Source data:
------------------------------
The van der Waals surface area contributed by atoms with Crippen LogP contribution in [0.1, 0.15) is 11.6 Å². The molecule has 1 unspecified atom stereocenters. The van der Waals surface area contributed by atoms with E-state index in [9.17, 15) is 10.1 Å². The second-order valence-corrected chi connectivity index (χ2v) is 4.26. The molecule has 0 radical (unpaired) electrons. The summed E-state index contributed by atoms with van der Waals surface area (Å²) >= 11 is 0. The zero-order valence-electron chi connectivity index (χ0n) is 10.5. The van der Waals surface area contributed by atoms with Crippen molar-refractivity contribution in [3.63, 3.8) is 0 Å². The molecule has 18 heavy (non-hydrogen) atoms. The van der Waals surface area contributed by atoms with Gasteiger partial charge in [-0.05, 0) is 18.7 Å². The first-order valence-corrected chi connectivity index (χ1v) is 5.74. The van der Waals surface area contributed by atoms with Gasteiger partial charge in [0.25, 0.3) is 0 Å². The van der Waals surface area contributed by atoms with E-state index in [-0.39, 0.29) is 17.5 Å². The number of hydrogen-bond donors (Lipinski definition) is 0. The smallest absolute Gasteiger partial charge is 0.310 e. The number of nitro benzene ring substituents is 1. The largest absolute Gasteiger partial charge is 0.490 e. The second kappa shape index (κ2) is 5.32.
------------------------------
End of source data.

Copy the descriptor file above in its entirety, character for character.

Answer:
The van der Waals surface area contributed by atoms with Crippen LogP contribution in [0.1, 0.15) is 11.6 Å². The molecule has 1 unspecified atom stereocenters. The van der Waals surface area contributed by atoms with E-state index in [9.17, 15) is 10.1 Å². The second-order valence-corrected chi connectivity index (χ2v) is 4.26. The molecule has 0 radical (unpaired) electrons. The summed E-state index contributed by atoms with van der Waals surface area (Å²) >= 11 is 0. The zero-order valence-electron chi connectivity index (χ0n) is 10.5. The van der Waals surface area contributed by atoms with Crippen molar-refractivity contribution in [3.63, 3.8) is 0 Å². The molecule has 18 heavy (non-hydrogen) atoms. The van der Waals surface area contributed by atoms with Gasteiger partial charge in [-0.05, 0) is 18.7 Å². The first-order valence-corrected chi connectivity index (χ1v) is 5.74. The van der Waals surface area contributed by atoms with Gasteiger partial charge in [0.25, 0.3) is 0 Å². The van der Waals surface area contributed by atoms with E-state index in [-0.39, 0.29) is 17.5 Å². The number of hydrogen-bond donors (Lipinski definition) is 0. The smallest absolute Gasteiger partial charge is 0.310 e. The number of nitro benzene ring substituents is 1. The largest absolute Gasteiger partial charge is 0.490 e. The second kappa shape index (κ2) is 5.32.